‘Ghost Hunters’: The Show’s Biggest Haters Are Actual Ghost Hunters

A new Ghostbusters movie was supposed to be coming out this July, but as with almost the entire slate of 2020 summer movies, it got delayed. The movie is now scheduled to hit theaters next March.

So how to fill the time with the delay? There is always Ghost Hunters, the series about paranormal experts that has been running since 2004. The show’s 13th season just wrapped on A&E. However, over the years, the show has drawn the ire of real-life ghost hunters, who say the show actually hurts them financially. 

What is ‘Ghost Hunters?’

Daryl Marston, Richel Stratton, Kristen Luman, Grant Wilson, Brian Murray, Brandon Alvis, and Mustafa Gatollari
Daryl Marston, Richel Stratton, Kristen Luman, Grant Wilson, Brian Murray, Brandon Alvis, and Mustafa Gatollari | Bryan Bedder/Getty Images for A&E

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The original series aired from October  2004 to October 2016 on Syfy. It lasted 11 seasons with 230 episodes, plus 10 specials. . The series came back on A&E after a three-year hiatus.

The Atlantic Paranormal Society (TAPS), investigates supposed ghost sightings with various kind of electronic equipment, not unlike Bill Murray, Dan Aykroyd, Harold Ramis and Ernie Hudson, but don’t tell the TV ghost hunters that. 

The two lead hunters are Jason Hawes and Grant Wilson. TAPS visits the property with its owners, who describe their experiences at the site. Then, the team sets up its electronic equipment, but that’s not the limit of their ghost hunting. Many times, they  will actually try to verbally coax the ghosts into responding.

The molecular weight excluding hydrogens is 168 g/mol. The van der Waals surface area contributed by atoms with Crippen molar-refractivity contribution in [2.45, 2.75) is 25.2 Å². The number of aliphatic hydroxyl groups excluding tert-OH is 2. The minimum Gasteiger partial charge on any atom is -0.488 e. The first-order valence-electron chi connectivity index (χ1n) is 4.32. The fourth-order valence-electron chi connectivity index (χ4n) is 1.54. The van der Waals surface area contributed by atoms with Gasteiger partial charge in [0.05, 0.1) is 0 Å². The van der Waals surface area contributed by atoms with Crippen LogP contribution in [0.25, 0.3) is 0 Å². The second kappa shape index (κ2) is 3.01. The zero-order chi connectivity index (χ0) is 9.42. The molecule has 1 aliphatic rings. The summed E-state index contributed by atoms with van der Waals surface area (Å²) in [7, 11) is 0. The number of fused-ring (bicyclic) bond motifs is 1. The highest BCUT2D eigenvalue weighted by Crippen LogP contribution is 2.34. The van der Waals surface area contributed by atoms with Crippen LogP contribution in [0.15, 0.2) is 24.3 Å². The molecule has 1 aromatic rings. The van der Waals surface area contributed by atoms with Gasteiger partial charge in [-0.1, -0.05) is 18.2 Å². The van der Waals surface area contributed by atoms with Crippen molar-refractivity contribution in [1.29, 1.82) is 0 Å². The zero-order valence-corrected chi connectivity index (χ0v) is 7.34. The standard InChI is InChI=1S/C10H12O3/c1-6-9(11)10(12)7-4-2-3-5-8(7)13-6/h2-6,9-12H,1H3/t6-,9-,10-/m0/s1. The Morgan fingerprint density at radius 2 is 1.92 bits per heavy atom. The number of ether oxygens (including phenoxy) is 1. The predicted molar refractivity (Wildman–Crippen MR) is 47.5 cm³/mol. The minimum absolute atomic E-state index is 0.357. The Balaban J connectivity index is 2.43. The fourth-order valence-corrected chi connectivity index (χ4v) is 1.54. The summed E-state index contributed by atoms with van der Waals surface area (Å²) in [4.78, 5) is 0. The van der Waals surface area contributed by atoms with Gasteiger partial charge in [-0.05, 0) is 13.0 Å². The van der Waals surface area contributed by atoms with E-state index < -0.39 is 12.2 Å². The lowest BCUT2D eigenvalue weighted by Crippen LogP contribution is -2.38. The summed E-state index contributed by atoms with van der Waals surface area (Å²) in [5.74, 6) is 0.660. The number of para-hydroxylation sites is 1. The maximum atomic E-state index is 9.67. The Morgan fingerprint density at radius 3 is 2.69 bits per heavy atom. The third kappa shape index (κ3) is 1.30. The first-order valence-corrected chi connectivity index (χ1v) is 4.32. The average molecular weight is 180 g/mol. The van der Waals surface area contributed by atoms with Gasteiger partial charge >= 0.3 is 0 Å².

After reviewing their findings, Hawes and Wilson offer suggestions for dealing with any apparent activity, and answer any questions the owners may have. The question that “real” paranormal researchers have for Hawes, Wilson and their cohorts is, “What are you doing cutting in on our livelihood?”

Why do ghost hunters not like ‘Ghost Hunters’?

Sometimes when certain professions get a reality TV show, that brings positive attention to the workers who don’t appear in front of the cameras. However, people who make a living off paranormal research have a lot of bones to pick with Ghost Hunters, according to an in-depth story on Salon

One of the chief complaints is that the ghost hunters who have shows were taking away income from academic researchers like Loyd Auerbach, In 2006 was paid for 14 events in the Halloween season. That number dropped significantly as Ghost Hunters and other similar shows like Ghost Adventures gained popularity. 

Hawes and Wilson had enough notoriety  that one of their shows took them to Wright Patterson Air Force Base in Dayton. Investigating ghosts at a working military base was a feather in their caps. But the Salon article notes Ghost Hunters also came in for criticism in a 2008 Halloween show when it was accused of using a trick string to simulate paranormal activity.  Regardless, it and other shows remain popular. 

What about ‘Ghostbusters?’ 

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Before Ghost Hunters came along, the experience that most people had with ghost hunting came with the 1980s Ghostbusters movies. The original 1984 movie was the biggest box office hit of its year, making $229 million. That would be more than $500 million in today’s money. 

Ironically, the people on Ghost Hunters and other shows have called Ghostbusters potentially damaging to their image. 

According to  Mental Floss, Wilson said in an interview:

“We do not bust anything. We investigate people and places that are potentially haunted. We can disprove over 80 percent of the cases we investigate. For that reason we like to be referred to as investigators because we are spending more time investigating the people and their situation than we are ‘busting ghosts.’ It’s a great movie, but it did a serious disservice to the paranormal investigation field.”

For all the controversy that has sometimes swirled around the show, Hawes thinks Ghost Hunters‘ impact is positive, and not just for financial reasons. It has made people more open to paranormal science.  

“For a field that used to be laughed at and people felt that they had to whisper about their experiences, to see that things have come so far and that now these people feel like they can openly discuss it, is just amazing,” Hawes said.